2. There is a creative process for engineers seeking to progress with understanding complex systems and making them work reliably. This involves first gathering information by reading manuals for the particular equipment, searching the internet for information and searching through documents on one's hard drive (documents with, for example, rules and regulations that apply). I find that this does indeed involve a certain amount of memorizing but mainly just feeding the brain and then sleeping on it a few times.

    Then some time later up will pop the result of a connection between different pieces of information that progresses the task.

    Can SuperMemo can help this process

  3. Great post! Pretty interesting...
    Reading your blog I understood that you studied japanese and now
    you can comprehend around 90% of jap material...
    I'm studying it but i really need advices...I want to became better and understand japanese television but for now i can only follow ,partially, anime-.-
    what you did for became so good? Its my dream to follow my favourites dramas but I'm so far from that...I already use an srs and did rtk...
    I'll be waiting your answer
    Francesco from Italy

  4. It seems like the book persuades against the use of supermemo in favor of traditional methods due to them allowing the user to focus completely
    on the task at hand instead of getting distracted by the internet. What do you think ? Is it still possible to live a "deep" and focused life while still using supermemo ? Also are physical books better when it comes to learning instead of using supermemo ? Because we would then be able to supposedly focus deeper on the text and represent it better in our memories.

    1. Yeah, one seemingly unfortunate thing about the author is that he seems to be of the mind that "new media is evil", which includes the internet. The internet is a great source for information, but it has many distractions. Carr seems to think that using the internet means that you HAVE TO fall victim to being distracted all the time. It is EASY to get distracted while using the internet, but with balance, you can learn a lot more using the internet easily than you could having access only to books, but this seems incompatible with his hate of new media. Deeply reading and thinking about something requires self discipline and being willing to say "no" to distractions. You get an e-mail, a text message, etc., but you don't let yourself get distracted. I use a 5 minute timer when I'm doing specific tasks and I don't read any text messages, notifications, etc. until that timer is up. If I am reading a book/article/etc., that is the only thing that has my attention for those five minutes.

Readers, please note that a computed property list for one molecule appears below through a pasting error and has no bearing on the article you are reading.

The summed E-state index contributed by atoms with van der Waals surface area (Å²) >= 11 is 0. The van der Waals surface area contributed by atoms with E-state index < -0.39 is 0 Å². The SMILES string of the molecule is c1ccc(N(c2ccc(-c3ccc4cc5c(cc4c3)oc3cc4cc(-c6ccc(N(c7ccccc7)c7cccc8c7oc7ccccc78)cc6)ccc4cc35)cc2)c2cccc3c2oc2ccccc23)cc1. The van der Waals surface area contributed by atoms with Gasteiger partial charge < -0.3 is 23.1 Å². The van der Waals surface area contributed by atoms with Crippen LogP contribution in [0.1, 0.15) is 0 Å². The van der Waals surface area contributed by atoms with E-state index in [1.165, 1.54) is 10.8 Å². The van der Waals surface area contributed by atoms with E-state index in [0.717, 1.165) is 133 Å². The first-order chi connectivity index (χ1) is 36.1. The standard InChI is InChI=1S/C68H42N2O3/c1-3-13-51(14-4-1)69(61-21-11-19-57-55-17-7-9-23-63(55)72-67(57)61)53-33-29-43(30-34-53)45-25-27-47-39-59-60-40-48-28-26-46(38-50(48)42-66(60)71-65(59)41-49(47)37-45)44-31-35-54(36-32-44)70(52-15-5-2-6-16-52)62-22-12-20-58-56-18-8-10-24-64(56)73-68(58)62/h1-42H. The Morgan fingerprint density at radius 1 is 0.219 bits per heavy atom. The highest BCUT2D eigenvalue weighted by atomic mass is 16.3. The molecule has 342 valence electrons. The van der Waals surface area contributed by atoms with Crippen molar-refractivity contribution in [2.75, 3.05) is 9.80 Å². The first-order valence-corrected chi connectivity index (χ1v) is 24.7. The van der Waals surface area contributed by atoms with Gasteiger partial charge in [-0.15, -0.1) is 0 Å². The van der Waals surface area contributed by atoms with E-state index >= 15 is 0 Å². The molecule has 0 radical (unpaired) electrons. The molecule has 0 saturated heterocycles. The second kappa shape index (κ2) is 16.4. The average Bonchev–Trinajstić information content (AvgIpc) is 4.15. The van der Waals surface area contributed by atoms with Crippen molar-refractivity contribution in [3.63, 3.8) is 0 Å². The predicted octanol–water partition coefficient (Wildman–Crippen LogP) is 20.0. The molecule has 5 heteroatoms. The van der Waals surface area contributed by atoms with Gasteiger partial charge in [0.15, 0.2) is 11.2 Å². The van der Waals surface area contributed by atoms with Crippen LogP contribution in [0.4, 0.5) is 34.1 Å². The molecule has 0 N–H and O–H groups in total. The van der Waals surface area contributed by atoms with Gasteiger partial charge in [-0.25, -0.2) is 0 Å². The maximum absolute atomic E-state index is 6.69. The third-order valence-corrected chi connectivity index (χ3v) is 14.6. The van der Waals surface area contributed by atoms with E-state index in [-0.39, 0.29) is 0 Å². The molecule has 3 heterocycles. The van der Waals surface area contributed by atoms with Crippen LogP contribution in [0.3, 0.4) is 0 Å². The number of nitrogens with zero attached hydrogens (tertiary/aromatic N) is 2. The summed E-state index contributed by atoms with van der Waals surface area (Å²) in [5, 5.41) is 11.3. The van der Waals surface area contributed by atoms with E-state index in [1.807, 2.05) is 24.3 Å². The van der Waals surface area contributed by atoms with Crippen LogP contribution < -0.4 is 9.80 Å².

Also, physical books are nice because they FORCE you to only focus on the material. But reading material in a book and reading it on the internet (and not being distracted by it) should yield the same results. Although when reading a book on a computer it is easier to enter the information into SuperMemo, so it has that going for it... Either way, reading a book, thinking deeply about the thoughts presented and turning those thoughts into core principles that you memorize can be done with a physical book as well as a digital one, the digital one is slightly easier to manage, although it is more or less a matter of preference.

  5. Thanks for the reply LittleFish. Is it okay to ask if you have any plans on posting or creating something in the near future ?

    1. Yes, I do. The only problem has been Google taking away my ability to monetize this blog, which takes away a slight incentive. I want to get info out there, and I am likely going to use YouTube as an avenue to do that.